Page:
A Walk in the Breckenridge Woods

When I was in middle school, my best friend Elizabeth returned from a skiing vacation with a bubblegum-pink sweatshirt with white letters that spelled out Breckenridge.

I grew up in South Carolina where most people spent their vacations at the beach (just three and a half hours away) or perhaps driving to some distant relatives’ stomping grounds (my family was partial to Wisconsin). To ski in as foreign a place as Colorado was reserved for the most adventurous few. I remembered reading Elizabeth’s sweatshirt letters and letting the word sink in: Breckenridge. It sounded to my twelve-year-old ears other-worldly and a little bit dangerous.

Now that we live in Colorado, Breckenridge is just about two and a half hours away from our suburban Denver home. We go up there at least twice a year and for the past four years, we have spent time in the summer with our wonderful friends, Gina and Kris and their family. (Gina is a blogger who writes the popular The Daily B.) They are the most gracious of hosts: they open their vacation rental and invite us to spend lazy hours on top of a mountain with kids and dogs and the glorious fresh, hot mini-donuts we pick up in town.

While we were in Breck, we noticed the kids’ toys we brought and the books we toted up the mountain were tossed aside in favor of this:

Girls run up a trail in Breckenridge CO

The children played in the woods. The little ones adventured on the edge where watchful eyes could observe. The older ones danced off to build forts.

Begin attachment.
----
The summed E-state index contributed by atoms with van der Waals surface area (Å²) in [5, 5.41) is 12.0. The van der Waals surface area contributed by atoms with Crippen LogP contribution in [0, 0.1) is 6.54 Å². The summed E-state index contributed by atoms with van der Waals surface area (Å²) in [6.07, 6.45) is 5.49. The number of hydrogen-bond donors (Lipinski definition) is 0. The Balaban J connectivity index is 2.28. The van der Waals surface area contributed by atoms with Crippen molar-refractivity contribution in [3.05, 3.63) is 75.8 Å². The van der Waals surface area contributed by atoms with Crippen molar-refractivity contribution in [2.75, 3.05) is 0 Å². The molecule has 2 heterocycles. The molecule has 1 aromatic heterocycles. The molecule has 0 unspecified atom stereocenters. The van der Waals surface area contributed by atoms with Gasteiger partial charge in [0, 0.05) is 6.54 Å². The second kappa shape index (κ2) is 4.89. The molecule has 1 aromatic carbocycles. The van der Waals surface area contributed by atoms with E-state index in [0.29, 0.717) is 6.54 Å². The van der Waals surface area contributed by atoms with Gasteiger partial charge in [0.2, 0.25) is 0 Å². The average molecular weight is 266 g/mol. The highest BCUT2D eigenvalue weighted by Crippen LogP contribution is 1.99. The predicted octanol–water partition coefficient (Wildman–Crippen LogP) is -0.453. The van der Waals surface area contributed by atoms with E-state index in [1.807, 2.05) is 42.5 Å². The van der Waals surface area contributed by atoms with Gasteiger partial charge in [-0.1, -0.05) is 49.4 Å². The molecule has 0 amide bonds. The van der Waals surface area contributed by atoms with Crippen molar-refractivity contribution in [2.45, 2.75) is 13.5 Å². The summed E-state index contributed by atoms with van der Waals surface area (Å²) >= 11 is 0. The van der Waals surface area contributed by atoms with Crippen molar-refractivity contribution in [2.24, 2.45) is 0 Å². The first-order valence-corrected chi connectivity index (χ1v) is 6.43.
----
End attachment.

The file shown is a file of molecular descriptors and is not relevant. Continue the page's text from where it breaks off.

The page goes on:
I know I work hard to build a comfortable home stocked with interesting toys, great books and comfy places to play. But maybe, just maybe, I’ve missed the mark. Children need to find themselves walking in the woods, searching for great adventure.

A girl looks at a homemade fort in Breckeneridge CO

They need to stumble on a forgotten tree house deep in the forest.

A wooden green chair in a treehouse

And just when they turn to go, their surprised eyes meet a mama bird watching carefully over this:

A bird nest in Breckenridge CO

When they exhale from this discovery, they tiptoe quickly away for more of nature’s gifts, however tiny and precious.

A wildflower in Breckenridge CO

A wildflower in Breckenridge CO

Girls on a mountain in Breckenridge CO

Jonathan and I are remembering that we did this always as children: we allowed the woods to absorb us, shape us and then send us on our way. Long live the forest and our children playing within until they head with happy steps back home.

Girls walk in Breckenridge CO

Advertisements

How to Be Happy

My twenties went something like this: graduate college; try to write a novel in a cabin for a year, fail; go to graduate school in N.Y.; return to S.C. and fall crazy, crazy in love. Get married. Move a few times. Start real jobs, making real money.

A man hikes to Mills River, RMNP

Jonathan hiking Father’s Day in Rocky Mountain National Park.

My thirties were a beautiful mix of career building, novel writing, national parks camping and then parenthood, something that I thought was waaaay too mundane for Jonathan and I. Turns out, it’s awesome. And so we had two girls, and as I was inching into dried-up-egg territory, having just turned 40, we gorgeously, blessedly welcomed a third daughter. She eased into the world in a simple tub of water at Mountain Midwifery Center. She was almost ten pounds, and floated up in the water like a chunky, swollen little monkey, one eye cracked to meet me, and the world.

A woman walks through Bishop Castle CO